But the gin, which so perfectly complements the amethyst accents in the new décor of the hotel’s modern Q bar, found instant fans. Soon hotel guests were grabbing a cab to the one government liquor store in Victoria that was selling the new spirit to buy a bottle.

The other exciting and unexpected side effect of this infusion is its ability to magically change colour. Just add a splash of tonic or a little acidic citrus juice, and the royal purple spirit morphs to lavender and pretty pink. It’s what has brought mixologists to the Empress 1908 Gin in droves, but Hunt said he didn’t initially know his gin would transform this way in the glass.

It wasn’t until they began creating cocktails for a local Art of the Cocktail event that they realized how the colour evolves, depending on what mixer was used.

“We had no idea why this was happening,” he says. “We were sitting at the bar in the distillery lounge, shaking up cocktails, and we were scratching our heads, trying to figure out why we had so many different colour variations.”

The butterfly pea flower blooms on a climbing vine in tropical Asian climates, where it is traditional for indigo teas in Vietnam, Malaysia and Thailand. The petals are also used to garnish salads and desserts, and to create blue rice dishes and puddings.

As it’s nearly impossible to add a natural purple hue to a drink, creative bartenders began using the tropical plant in their own cocktail infusions, says Rob Williams, the new bar manager at the Empress Hotel’s Q Lounge.

Gin it Up

“Where I come from, in the U.K., there’s been a gin boom,” says Williams. “Ten years ago there were four or five brands in Scotland; now it’s close to 100.”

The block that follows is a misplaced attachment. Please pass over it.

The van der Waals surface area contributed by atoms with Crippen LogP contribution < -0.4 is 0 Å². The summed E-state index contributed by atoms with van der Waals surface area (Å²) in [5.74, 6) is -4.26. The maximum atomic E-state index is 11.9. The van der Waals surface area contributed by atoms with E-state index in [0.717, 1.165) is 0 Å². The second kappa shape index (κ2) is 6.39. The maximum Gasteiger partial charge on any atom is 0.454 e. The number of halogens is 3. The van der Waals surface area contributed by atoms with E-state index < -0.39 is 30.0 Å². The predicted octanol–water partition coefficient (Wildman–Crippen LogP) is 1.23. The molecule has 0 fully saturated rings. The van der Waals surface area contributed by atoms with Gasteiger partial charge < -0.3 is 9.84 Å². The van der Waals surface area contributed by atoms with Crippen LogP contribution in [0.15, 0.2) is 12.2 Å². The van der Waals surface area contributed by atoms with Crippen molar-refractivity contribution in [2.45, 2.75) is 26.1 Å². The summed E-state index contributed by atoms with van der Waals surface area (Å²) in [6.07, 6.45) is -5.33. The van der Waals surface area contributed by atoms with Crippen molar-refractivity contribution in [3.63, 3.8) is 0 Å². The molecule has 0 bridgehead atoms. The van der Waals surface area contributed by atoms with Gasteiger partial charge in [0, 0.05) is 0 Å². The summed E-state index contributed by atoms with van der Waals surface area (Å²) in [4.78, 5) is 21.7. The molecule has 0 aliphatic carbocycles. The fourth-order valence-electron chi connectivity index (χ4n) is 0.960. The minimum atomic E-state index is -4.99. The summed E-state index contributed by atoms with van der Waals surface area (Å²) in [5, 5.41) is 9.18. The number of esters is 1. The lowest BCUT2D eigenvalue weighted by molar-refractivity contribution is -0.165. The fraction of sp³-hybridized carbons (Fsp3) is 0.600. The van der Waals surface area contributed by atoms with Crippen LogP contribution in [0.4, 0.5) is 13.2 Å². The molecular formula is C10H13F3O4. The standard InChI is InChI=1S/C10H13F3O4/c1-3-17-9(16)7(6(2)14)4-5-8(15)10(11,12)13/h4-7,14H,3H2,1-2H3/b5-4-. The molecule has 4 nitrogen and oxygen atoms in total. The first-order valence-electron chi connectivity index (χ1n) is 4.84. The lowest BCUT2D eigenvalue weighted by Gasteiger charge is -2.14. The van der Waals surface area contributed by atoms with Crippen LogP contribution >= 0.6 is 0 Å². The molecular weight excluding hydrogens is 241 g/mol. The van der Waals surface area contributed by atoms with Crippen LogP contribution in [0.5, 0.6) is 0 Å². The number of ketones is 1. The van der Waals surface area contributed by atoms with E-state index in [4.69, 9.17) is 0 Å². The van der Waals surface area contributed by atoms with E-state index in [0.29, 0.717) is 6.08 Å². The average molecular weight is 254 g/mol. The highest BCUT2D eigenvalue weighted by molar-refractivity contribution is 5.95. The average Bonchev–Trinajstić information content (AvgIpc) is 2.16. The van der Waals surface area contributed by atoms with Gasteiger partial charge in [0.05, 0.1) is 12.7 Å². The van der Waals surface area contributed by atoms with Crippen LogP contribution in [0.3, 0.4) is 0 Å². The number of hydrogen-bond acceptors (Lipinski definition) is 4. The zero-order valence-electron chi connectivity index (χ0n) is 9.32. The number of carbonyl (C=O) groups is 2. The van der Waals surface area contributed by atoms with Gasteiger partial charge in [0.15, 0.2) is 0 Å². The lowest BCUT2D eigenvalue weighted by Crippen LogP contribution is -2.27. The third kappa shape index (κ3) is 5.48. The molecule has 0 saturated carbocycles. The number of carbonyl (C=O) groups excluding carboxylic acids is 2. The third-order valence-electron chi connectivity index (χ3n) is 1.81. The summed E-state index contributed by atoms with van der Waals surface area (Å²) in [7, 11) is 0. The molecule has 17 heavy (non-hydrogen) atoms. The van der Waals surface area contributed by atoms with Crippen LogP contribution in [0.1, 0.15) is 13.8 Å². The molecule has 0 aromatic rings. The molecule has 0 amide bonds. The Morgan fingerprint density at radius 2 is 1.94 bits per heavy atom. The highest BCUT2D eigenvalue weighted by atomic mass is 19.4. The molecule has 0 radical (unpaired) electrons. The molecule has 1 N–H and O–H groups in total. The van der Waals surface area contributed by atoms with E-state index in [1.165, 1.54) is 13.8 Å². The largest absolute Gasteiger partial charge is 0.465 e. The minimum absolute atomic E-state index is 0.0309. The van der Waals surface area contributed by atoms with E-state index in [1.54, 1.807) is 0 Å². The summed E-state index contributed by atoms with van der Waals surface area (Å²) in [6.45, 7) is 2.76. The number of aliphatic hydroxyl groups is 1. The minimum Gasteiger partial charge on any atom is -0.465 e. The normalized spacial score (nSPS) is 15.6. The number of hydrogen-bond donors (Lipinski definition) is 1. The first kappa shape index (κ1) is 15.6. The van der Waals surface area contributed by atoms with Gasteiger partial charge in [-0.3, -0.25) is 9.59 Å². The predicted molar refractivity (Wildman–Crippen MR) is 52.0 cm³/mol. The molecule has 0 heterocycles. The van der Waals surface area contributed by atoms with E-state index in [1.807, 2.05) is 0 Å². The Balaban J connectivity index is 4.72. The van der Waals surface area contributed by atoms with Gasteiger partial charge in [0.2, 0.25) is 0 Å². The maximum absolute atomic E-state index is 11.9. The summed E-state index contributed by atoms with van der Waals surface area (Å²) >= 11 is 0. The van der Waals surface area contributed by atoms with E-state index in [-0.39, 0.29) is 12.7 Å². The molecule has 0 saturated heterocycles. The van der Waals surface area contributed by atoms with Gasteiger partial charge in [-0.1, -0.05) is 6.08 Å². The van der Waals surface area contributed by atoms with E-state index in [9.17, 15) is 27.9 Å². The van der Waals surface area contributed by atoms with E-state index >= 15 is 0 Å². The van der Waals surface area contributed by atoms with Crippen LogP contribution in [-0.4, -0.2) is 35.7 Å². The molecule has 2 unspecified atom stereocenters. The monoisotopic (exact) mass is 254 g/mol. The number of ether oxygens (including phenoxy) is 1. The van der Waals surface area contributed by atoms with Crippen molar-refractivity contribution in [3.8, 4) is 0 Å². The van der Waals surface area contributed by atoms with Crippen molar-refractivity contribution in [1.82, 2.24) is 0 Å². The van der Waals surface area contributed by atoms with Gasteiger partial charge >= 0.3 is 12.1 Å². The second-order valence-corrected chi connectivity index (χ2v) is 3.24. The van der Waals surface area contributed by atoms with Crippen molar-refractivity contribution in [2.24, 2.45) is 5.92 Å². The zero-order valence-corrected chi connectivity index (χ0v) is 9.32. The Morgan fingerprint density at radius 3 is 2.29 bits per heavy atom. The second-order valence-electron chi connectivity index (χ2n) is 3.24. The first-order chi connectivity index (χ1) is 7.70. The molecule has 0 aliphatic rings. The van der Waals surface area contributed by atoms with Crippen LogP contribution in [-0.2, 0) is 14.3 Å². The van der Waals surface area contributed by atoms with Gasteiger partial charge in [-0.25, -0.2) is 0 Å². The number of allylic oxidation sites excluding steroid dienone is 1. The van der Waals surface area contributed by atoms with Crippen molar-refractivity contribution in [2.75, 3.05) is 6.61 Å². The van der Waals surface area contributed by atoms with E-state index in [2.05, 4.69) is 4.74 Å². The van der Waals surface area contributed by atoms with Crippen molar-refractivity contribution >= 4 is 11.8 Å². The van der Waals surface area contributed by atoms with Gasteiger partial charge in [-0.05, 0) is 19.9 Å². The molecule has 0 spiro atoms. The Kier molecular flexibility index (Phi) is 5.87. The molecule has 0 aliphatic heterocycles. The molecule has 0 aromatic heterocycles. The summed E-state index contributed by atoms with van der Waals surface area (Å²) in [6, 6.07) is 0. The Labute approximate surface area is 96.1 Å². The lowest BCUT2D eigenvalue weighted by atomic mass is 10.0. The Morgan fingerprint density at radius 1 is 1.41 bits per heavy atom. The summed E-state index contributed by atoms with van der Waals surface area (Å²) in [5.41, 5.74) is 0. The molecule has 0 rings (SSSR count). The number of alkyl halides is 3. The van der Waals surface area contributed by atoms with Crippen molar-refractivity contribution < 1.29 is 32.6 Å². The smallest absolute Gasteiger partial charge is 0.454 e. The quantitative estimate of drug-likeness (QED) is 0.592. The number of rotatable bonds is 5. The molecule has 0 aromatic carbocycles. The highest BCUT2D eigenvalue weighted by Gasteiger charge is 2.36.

But now he’s fielding calls from bartending colleagues from as far away as Australia about Empress 1908 Gin.

“It’s outselling everything — I’ve never seen anything like it,” says Williams, who also has barkeep colleagues in Edinburgh, London and New York asking him about the popular blue gin made in his new backyard.

Photo by Jeffrey Bosdet.

Williams puts Empress Gin on par with other new premium products like The Botanist Gin, produced by Bruichladdich Distillery in Scotland. With 50 per cent juniper in the botanicals, plus intense citrus notes, he categorizes Empress Gin as “a contemporary London dry.”

It’s now the top gin poured in the hotel’s Q dining room and lounge. The Q-1908, a frothy lavender sour, is the bar’s signature drink, just one of the many gin cocktails that now make up nearly half of what’s ordered in Q.

“Last year we sold 23,000 drinks using Empress Gin, 60 per cent of our total gin sales,” says Williams. “We make a lot of French 75s using Empress gin, Negronis, and our Royal Auxiliary.”

“Q is seen as a martini bar, and our highest selling cocktail is the gin martini — but we made 7,000 Empress G&Ts last year, too.”

Jeff Guignard, executive director of the Alliance of Beverage Licensees (ABLE BC) says gin is riding a popularity wave that coincides with the growing cocktail culture and the craft distilling craze.

“Gin, as a category, is doing tremendously well,” Guignard says, citing national statistics showing gin sales are up more than 30 per cent since 2010, with a six per cent increase in B.C. between 2017 and 2018 alone.